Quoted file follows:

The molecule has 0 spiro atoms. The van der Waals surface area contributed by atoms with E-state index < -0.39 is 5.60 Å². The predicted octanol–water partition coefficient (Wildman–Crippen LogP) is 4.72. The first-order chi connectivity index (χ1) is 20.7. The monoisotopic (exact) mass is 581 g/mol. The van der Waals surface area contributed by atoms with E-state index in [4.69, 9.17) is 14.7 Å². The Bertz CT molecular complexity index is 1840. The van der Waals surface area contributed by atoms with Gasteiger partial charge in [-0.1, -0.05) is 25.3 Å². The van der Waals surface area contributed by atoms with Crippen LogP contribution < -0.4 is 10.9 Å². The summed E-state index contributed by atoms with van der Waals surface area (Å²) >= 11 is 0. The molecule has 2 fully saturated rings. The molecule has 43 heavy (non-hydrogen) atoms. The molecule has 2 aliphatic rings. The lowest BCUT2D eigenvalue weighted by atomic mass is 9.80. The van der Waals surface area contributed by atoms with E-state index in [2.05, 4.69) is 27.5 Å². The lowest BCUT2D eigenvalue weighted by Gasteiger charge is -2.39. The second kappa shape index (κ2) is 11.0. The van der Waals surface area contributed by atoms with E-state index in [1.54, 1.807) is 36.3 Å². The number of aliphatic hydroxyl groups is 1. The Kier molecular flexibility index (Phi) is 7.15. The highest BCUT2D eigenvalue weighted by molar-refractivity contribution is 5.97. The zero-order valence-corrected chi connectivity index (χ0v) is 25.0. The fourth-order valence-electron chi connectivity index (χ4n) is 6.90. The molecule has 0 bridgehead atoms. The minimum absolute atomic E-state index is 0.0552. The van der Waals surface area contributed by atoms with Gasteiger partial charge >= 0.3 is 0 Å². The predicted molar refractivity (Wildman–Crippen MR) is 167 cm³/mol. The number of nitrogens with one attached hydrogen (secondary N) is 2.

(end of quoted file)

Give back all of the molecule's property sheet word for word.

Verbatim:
The molecule has 0 spiro atoms. The van der Waals surface area contributed by atoms with E-state index < -0.39 is 5.60 Å². The predicted octanol–water partition coefficient (Wildman–Crippen LogP) is 4.72. The first-order chi connectivity index (χ1) is 20.7. The monoisotopic (exact) mass is 581 g/mol. The van der Waals surface area contributed by atoms with E-state index in [4.69, 9.17) is 14.7 Å². The Bertz CT molecular complexity index is 1840. The van der Waals surface area contributed by atoms with Gasteiger partial charge in [-0.1, -0.05) is 25.3 Å². The van der Waals surface area contributed by atoms with Crippen LogP contribution < -0.4 is 10.9 Å². The summed E-state index contributed by atoms with van der Waals surface area (Å²) >= 11 is 0. The molecule has 2 fully saturated rings. The molecule has 43 heavy (non-hydrogen) atoms. The molecule has 2 aliphatic rings. The lowest BCUT2D eigenvalue weighted by atomic mass is 9.80. The van der Waals surface area contributed by atoms with E-state index in [2.05, 4.69) is 27.5 Å². The lowest BCUT2D eigenvalue weighted by Gasteiger charge is -2.39. The second kappa shape index (κ2) is 11.0. The van der Waals surface area contributed by atoms with E-state index in [1.54, 1.807) is 36.3 Å². The number of aliphatic hydroxyl groups is 1. The Kier molecular flexibility index (Phi) is 7.15. The highest BCUT2D eigenvalue weighted by molar-refractivity contribution is 5.97. The zero-order valence-corrected chi connectivity index (χ0v) is 25.0. The fourth-order valence-electron chi connectivity index (χ4n) is 6.90. The molecule has 0 bridgehead atoms. The minimum absolute atomic E-state index is 0.0552. The van der Waals surface area contributed by atoms with Gasteiger partial charge >= 0.3 is 0 Å². The predicted molar refractivity (Wildman–Crippen MR) is 167 cm³/mol. The number of nitrogens with one attached hydrogen (secondary N) is 2.